The nest cavity is visited frequently during this period and is intensively chewed. The litter placed in there at the beginning is completely removed through the entrance hole. If the female comes only reluctantly out of the cavity or just looks out, then I know it is just a few days before egg-laying.

Normal breeding

Hyacinthine macaws usually lay two eggs 3 to 5 days apart. A very experienced pair, who has successfully bred for several years, will sometimes lay three eggs. This has also been verbally confirmed by Hans-Jürgen Künne.

The service corridor is heated during the breeding period to 22 or 24º C (71 or 75º F) and the relative humidity is reduced to 38 to 42% with a dehumidifier. I have achieved the best hatching rate with these conditions.

Incubation of the eggs is exclusively carried out by the female. The male, however, often sits in the nest cavity at the same time and grooms his partner as well as feeding her during the night.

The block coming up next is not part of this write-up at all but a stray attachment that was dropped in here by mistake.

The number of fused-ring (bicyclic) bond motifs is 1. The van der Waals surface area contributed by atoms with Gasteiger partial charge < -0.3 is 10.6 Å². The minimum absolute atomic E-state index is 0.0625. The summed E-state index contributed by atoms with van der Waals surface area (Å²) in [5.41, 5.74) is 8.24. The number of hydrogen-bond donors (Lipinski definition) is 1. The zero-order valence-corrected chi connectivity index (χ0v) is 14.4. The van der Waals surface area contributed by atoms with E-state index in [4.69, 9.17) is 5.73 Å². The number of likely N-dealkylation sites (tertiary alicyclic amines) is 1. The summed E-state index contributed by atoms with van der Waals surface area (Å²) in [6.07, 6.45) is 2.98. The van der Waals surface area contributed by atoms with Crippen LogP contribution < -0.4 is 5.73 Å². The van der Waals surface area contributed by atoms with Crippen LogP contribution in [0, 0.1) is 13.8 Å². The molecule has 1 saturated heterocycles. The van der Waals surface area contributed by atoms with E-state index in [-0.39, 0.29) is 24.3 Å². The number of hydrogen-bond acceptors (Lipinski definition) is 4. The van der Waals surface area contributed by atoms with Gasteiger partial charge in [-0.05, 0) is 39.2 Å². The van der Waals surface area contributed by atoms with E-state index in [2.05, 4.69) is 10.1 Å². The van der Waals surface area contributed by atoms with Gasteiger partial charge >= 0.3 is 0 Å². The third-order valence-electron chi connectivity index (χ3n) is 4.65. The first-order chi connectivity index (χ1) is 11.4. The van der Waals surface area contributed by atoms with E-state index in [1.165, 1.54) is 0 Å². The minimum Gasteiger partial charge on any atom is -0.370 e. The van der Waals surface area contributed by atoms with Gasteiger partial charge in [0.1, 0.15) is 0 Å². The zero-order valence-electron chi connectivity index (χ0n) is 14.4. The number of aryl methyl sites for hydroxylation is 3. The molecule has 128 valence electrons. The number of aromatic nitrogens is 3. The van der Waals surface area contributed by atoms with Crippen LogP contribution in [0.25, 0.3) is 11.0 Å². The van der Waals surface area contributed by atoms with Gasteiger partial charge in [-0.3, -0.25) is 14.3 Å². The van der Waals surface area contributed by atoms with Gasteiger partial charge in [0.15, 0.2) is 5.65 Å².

If the female leaves the nest-box, the male may try to take over. He positions himself over the eggs, but does not sit on them. One leg is usually stretched out. If the female returns and the male does not make room for her voluntarily, she rolls the eggs over to her with her bill.

The incubation period is between 25 and 28 days. The young macaw penetrates the membrane 3 to 4 days before it hatches. This can be recognised by the enlargement of the air sac. The actual hatching process from the first piping to final hatch can last as long as 48 hours. The hatch weight varies between 18 and 26 grams.

I have observed the female actively assisting the hatching process by carefully removing the egg shell with her bill. In the course of the first few days this is chewed up and eaten, which suggests this is the way the young bird also receives calcium. Newly hatched young can stand within a few minutes, but it can also take up to an hour.

Furthermore I have also observed that the first feeding of the hatchling sometimes take place within an hour of hatching. It can, however, also take up to 18 hours before the first feed.